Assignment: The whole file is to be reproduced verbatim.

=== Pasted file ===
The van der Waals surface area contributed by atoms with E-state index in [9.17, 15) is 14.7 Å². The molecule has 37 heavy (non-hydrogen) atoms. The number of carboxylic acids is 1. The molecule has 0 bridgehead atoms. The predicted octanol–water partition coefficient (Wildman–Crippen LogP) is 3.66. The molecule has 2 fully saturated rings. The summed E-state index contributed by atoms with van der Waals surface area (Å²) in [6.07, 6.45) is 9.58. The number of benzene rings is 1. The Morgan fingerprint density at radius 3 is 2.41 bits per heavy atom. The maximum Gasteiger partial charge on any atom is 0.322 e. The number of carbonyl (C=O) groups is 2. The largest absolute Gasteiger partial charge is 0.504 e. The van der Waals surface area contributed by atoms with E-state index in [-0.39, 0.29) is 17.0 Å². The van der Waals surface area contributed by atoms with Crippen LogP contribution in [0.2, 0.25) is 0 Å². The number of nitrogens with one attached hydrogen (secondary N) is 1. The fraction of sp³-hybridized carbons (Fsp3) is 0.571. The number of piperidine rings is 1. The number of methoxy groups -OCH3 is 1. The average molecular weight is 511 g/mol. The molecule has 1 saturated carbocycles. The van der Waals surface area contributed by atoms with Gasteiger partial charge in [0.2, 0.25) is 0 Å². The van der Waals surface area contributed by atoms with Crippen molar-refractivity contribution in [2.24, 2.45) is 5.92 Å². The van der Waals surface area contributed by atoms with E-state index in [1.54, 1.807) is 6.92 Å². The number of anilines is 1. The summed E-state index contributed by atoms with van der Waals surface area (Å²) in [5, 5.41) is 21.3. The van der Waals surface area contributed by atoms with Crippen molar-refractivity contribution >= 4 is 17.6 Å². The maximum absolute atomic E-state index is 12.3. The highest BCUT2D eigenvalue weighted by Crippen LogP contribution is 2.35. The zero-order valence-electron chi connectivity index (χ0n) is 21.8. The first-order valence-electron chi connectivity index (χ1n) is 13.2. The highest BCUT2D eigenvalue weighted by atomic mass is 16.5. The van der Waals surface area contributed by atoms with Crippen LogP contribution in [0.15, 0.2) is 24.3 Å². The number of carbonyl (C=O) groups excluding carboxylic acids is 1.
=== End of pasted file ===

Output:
The van der Waals surface area contributed by atoms with E-state index in [9.17, 15) is 14.7 Å². The molecule has 37 heavy (non-hydrogen) atoms. The number of carboxylic acids is 1. The molecule has 0 bridgehead atoms. The predicted octanol–water partition coefficient (Wildman–Crippen LogP) is 3.66. The molecule has 2 fully saturated rings. The summed E-state index contributed by atoms with van der Waals surface area (Å²) in [6.07, 6.45) is 9.58. The number of benzene rings is 1. The Morgan fingerprint density at radius 3 is 2.41 bits per heavy atom. The maximum Gasteiger partial charge on any atom is 0.322 e. The number of carbonyl (C=O) groups is 2. The largest absolute Gasteiger partial charge is 0.504 e. The van der Waals surface area contributed by atoms with E-state index in [-0.39, 0.29) is 17.0 Å². The van der Waals surface area contributed by atoms with Crippen LogP contribution in [0.2, 0.25) is 0 Å². The number of nitrogens with one attached hydrogen (secondary N) is 1. The fraction of sp³-hybridized carbons (Fsp3) is 0.571. The number of piperidine rings is 1. The number of methoxy groups -OCH3 is 1. The average molecular weight is 511 g/mol. The molecule has 1 saturated carbocycles. The van der Waals surface area contributed by atoms with Gasteiger partial charge in [0.2, 0.25) is 0 Å². The van der Waals surface area contributed by atoms with Crippen molar-refractivity contribution in [2.24, 2.45) is 5.92 Å². The van der Waals surface area contributed by atoms with E-state index in [1.54, 1.807) is 6.92 Å². The number of anilines is 1. The summed E-state index contributed by atoms with van der Waals surface area (Å²) in [5, 5.41) is 21.3. The van der Waals surface area contributed by atoms with Crippen molar-refractivity contribution >= 4 is 17.6 Å². The maximum absolute atomic E-state index is 12.3. The highest BCUT2D eigenvalue weighted by Crippen LogP contribution is 2.35. The zero-order valence-electron chi connectivity index (χ0n) is 21.8. The first-order valence-electron chi connectivity index (χ1n) is 13.2. The highest BCUT2D eigenvalue weighted by atomic mass is 16.5. The van der Waals surface area contributed by atoms with Crippen LogP contribution in [0.15, 0.2) is 24.3 Å². The number of carbonyl (C=O) groups excluding carboxylic acids is 1.